Who’s your favourite brand on Twitter?
So this week, Twitter has been riddled with horse jokes. In fact, if it wasn’t for the downpour of snow tweets in the past 48 hours then I’d expect we’d all still be talking about having the trots, neighing and flogging a dead horse. With the Twitter jokes dying down, you’d have thought Tesco would have been looking to make the most of the weather distraction – maybe using their Twitter to push soup promotions or something similarly warming. But no, last night Twitter tweeted this…
Oh yes, they ‘inadvertently’ created another social media stir. They’ve said it was a scheduled tweet written before the horse DNA debacle and have since apologised, but was it such a bad thing? If we go by all publicity being good publicity then Tesco are winning at life. They got publicity when the news broke, put apology ads in the major papers, got press about the apology ads, posted this tweet and then have gotten even more coverage about the tweet. They’ve been quick to respond at every hurdle (not an intentional horse reference) and originally had a clear, serious message which they got across in an appropriate medium. Maybe the tweet has blurred this stance, but I think they’ll get by just fine.
Twitter can make or break a brand. Particularly when stories, such as the horse DNA burgers, go viral a brand’s reputation can be on the line. Remember when American Apparel and Gap sent out e-newsletters encouraging people to shop during Hurricane Sandy? Twitter was quick to pick up on the unorthodox usage of natural disasters as marketing tools and snapshots of the emails were shared around the globe.
But what about those who’ve done good work for their brands through social media?
Waterstones Oxford Street certainly know how to use humour to their advantage. Run by Jonathan O’Brien, the account is topical, entertaining and gives a huge personality injection into the brand. The account has over 27,000 followers and even used the aformentioned Tesco debacle to their advantage with this heavily RT-ed message:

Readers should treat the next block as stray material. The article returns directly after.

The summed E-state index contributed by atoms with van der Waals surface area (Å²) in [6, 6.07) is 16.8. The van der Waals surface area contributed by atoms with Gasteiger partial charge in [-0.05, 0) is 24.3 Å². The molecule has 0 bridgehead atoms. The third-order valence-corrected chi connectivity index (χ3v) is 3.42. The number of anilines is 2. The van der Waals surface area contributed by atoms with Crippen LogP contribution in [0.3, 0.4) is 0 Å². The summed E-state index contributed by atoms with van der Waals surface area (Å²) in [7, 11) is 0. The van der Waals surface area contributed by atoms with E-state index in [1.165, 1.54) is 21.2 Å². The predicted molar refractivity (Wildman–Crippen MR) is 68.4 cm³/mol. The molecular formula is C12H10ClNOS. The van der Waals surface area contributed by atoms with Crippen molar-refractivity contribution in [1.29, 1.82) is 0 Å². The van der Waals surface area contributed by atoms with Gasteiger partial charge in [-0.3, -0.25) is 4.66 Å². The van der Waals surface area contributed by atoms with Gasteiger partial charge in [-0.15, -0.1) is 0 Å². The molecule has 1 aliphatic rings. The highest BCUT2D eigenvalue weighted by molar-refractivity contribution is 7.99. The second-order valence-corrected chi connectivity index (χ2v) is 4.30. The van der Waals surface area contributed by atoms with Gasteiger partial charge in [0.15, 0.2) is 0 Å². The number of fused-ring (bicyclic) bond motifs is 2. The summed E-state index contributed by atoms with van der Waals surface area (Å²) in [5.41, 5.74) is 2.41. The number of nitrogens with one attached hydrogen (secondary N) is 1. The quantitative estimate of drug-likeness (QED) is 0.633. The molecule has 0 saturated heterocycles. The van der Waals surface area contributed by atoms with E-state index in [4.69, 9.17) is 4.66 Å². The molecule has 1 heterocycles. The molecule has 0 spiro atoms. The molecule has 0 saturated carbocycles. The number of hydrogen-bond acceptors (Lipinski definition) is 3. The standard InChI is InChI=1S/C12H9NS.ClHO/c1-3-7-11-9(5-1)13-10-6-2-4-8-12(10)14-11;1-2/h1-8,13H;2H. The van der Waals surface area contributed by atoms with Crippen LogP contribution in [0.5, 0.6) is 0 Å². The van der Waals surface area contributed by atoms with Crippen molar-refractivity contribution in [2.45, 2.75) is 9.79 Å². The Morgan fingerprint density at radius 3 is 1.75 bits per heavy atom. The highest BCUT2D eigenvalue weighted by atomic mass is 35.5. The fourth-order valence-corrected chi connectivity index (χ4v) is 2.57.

Another long term favourite of mine is the restaurant chain Giraffe. Although I’m meant to be at war with them over a very shoddy New Year’s Eve 2011 at Giraffe Southbank, it’s hard not to forgive them because they have really good digital marketing (if only their waiting staff that night had been of the same standard). They run a weekly competition on Facebook at Twitter to give away vouchers and manage to maintain a large follower base (over 24,000) who interact with them more often than just a RT every Friday. The account has a personal tone which helps the chain maintain the friendly reputation they gained when they were just a few restaurants dotted around London suburbs. They might have over forty restaurants, but each restaurant seems united in the voice of their social media which in turn has become the voice of the brand.
Selfridges probably doesn’t need good social media to maintain its business, but it does a pretty solid job nonetheless. For a brand with such a strong reputation, it uses Twitter to share the company’s latest news and events, the occasional competition and have even been tying in lots of their Tweets with the Mr Selfridge series currently airing on ITV. The account is always pretty formal and never in the first person and that’s just right for the brand. A great example of how to use social media to support a brand who had an international reputation long before people were voicing opinions online.
So there we have it, a few more of my favourite brands on Twitter.
I’m always looking to find other brands, companies and organisations who are using Twitter well so get in touch with your suggestions and I’ll add them in here.
— Professionelles (@_professionelle) January 18, 2013
— Danielle Brown (@missdbrown) January 18, 2013
Who are your favourites? Comment below or tweet me (@catherineelaine) and I’ll update this post with your suggestions.
As an aside, I’ve recently started my first adventure into social media marketing and have helped set up a Twitter/Facebook account for a local Governor training agency. I’ve handed over the reins to the company director, but it’s been a great experience helping a brand get online. I’d be very keen to keep doing this in the future so get in touch if I can help you out.